Green is the New Black Fashion Extravaganza celebrates the role of women | PostIndependent.com

Green is the New Black Fashion Extravaganza celebrates the role of women

Amy Kimberly
Carbondale Arts
A scene from the eighth annual Green is the New Black Fashion Extravaganza at the Carbondale Recreation Center. Roughly 70 models were involved in the sold-out show that included both modeling and thought-provoking dances with elaborate music and video.
Chelsea Self / Post Independent |

If you go

Ninth Annual Green is the New Black Fashion Extravaganza

Carbondale Arts presents the Green is the New Black Fashion Extravaganza, this year titled, “SHE.” Full of local models and designers, performance art, multimedia, inspiring sustainable fashion and a powerful storyline, this show isn’t just entertaining — it’s about raising money to provide arts education to Roaring Fork Valley youth.

Doors at 7, show at 8 p.m. Friday and Saturday

Admission: Sold out; Thursday’s 8 p.m. dress rehearsal is open to the public. Tickets are $20.

Carbondale Recreation Center, 67 Colorado Ave.

Info: carbondalearts.com

We will remember 2016 for many things. After all, it was the year we lost David Bowie, Prince, Carrie Fisher and Patty Duke, but, ultimately, it was the presidential election that took center stage. Hillary Clinton was our first major party female presidential candidate, and she was running against a Washington outsider.

The scene was fraught with sexism, racism and accusations from all sides. The time seemed ripe for a female leader. Angela Merkel was the most powerful woman in the world. Great Britain elected a female leader, and America seemed next. To top it all off, a Facebook psychic pronounced that we were entering into a female-dominated time in history.

It was in this climate that Carbondale Arts came up with the theme SHE for the Green is the New Black Fashion Extravaganza. SHE would travel through several archetypes of woman, focusing on our independence and power.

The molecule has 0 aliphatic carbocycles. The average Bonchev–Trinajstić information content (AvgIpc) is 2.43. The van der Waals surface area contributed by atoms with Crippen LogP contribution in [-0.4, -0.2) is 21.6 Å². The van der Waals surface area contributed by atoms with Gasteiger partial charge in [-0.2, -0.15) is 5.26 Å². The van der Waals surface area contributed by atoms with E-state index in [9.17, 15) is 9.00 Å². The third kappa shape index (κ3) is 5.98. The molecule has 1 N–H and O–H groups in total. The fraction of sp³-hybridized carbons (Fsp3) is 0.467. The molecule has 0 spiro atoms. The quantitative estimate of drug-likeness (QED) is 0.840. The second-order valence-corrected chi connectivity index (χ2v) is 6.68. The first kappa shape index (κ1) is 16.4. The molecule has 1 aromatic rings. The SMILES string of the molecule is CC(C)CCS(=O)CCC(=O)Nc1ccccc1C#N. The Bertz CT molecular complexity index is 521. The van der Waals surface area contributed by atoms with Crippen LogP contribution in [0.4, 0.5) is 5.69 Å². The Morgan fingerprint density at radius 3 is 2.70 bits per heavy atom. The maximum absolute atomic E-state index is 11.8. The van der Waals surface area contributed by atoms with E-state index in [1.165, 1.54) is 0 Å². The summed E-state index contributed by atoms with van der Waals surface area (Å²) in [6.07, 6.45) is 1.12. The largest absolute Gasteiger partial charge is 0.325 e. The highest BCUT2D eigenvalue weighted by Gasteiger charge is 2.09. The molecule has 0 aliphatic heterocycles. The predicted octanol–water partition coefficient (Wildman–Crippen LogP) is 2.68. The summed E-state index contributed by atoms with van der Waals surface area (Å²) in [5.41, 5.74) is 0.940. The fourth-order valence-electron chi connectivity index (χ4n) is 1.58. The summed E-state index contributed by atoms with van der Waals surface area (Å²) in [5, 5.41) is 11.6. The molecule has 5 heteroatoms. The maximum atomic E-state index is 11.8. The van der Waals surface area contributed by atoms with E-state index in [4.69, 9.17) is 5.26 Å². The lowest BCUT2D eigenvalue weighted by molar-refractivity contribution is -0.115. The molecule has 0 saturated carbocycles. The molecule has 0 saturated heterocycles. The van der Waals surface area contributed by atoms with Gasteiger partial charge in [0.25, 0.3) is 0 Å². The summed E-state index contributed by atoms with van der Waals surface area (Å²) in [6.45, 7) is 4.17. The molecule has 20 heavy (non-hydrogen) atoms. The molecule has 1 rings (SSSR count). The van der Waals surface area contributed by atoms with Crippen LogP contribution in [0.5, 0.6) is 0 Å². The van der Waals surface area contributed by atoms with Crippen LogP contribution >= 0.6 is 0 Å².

Well, so much for Facebook psychics. History took a different path. We did not shatter the glass ceiling, but we are not done trying!

This year’s Green is the New Black Fashion Extravaganza takes us through the myth of Lilith, Adam’s first wife, who refused to take the missionary position and was demonized for her independence. We travel through Mother/Lover, the child-bearing power that only women hold. We feel the strength of the Warrior/Protector and the age and memory of Crone. We experience Automated Woman, the voice that tells us what to do on our phones, on trains and planes, and we will end with Modern Woman, faced with choice and challenge. Ultimately, we will experience multimedia performance art that will inspire and delight.

More than 100 people come together to create SHE. Each one brings his or her personality and talent to the stage. Aerial silks, martial arts, spoken word and dance are woven together with projections and design. It is a huge group effort of male and female energy — and that is what makes it so special.

Green is the New Black gives voice to issues surrounding our environment. Some years it focuses on our physical environment and some years it travels the human, but it always touches on issues that are part of our current state in the world. The balance comes from the artistry that we put forth.

Regardless of theme, the common thread year to year is the issue of sustainability. According to the documentary “The True Cost,” Americans purchase 400 percent more clothing today than 20 years ago, largely because of the dropping cost of fashion. But there are consequences to this consumption, and they’re unraveling in different ways across the globe. The average American tosses 82 pounds of textile waste each year, which adds up to 11 million tons of the stuff from our country alone. For the most part, these textiles aren’t biodegradable, which means they sit in landfills for at least 200 years. As a result, they release harmful gases into the air.

So what is “sustainable fashion”? Upcycled and recycled are important components. Take something old and make it new again. Many of our designers delve into this method. Other issues factor in, like using organic materials, materials made in the USA and creating fashion by your own hands or in your homeland. Many of the designers will be on hand and selling their fashion. Supporting this kind of effort is important, and you’ll take home one-of-a-kind fashion.

Sometimes the process is as valuable and exciting as the outcome. I feel such hope every year during the process of creating this show because I see the dedication of so many. I see that creativity thrives in this valley. I know we live in a place that is not afraid to examine our world, try to improve it and, always, celebrate it. SHE is part of that celebration!

Amy Kimberly is executive director of Carbondale Arts and birthed this show with the help of many.


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